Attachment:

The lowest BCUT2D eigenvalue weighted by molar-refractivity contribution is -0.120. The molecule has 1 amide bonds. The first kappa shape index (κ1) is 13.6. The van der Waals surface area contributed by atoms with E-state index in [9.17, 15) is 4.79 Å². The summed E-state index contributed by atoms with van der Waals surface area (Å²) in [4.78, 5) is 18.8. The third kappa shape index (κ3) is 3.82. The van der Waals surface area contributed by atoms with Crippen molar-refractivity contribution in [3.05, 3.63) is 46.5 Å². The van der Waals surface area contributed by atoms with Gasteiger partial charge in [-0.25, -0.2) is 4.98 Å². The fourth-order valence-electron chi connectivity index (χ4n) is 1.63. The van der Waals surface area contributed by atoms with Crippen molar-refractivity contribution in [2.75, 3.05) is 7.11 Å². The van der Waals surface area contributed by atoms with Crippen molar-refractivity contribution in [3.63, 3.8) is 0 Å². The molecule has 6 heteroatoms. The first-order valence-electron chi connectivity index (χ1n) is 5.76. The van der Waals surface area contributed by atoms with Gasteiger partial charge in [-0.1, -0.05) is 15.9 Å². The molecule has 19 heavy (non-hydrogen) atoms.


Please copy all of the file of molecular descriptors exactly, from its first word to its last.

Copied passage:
The lowest BCUT2D eigenvalue weighted by molar-refractivity contribution is -0.120. The molecule has 1 amide bonds. The first kappa shape index (κ1) is 13.6. The van der Waals surface area contributed by atoms with E-state index in [9.17, 15) is 4.79 Å². The summed E-state index contributed by atoms with van der Waals surface area (Å²) in [4.78, 5) is 18.8. The third kappa shape index (κ3) is 3.82. The van der Waals surface area contributed by atoms with Crippen molar-refractivity contribution in [3.05, 3.63) is 46.5 Å². The van der Waals surface area contributed by atoms with Gasteiger partial charge in [-0.25, -0.2) is 4.98 Å². The fourth-order valence-electron chi connectivity index (χ4n) is 1.63. The van der Waals surface area contributed by atoms with Crippen molar-refractivity contribution in [2.75, 3.05) is 7.11 Å². The van der Waals surface area contributed by atoms with Crippen molar-refractivity contribution in [3.63, 3.8) is 0 Å². The molecule has 6 heteroatoms. The first-order valence-electron chi connectivity index (χ1n) is 5.76. The van der Waals surface area contributed by atoms with Gasteiger partial charge in [-0.1, -0.05) is 15.9 Å². The molecule has 19 heavy (non-hydrogen) atoms.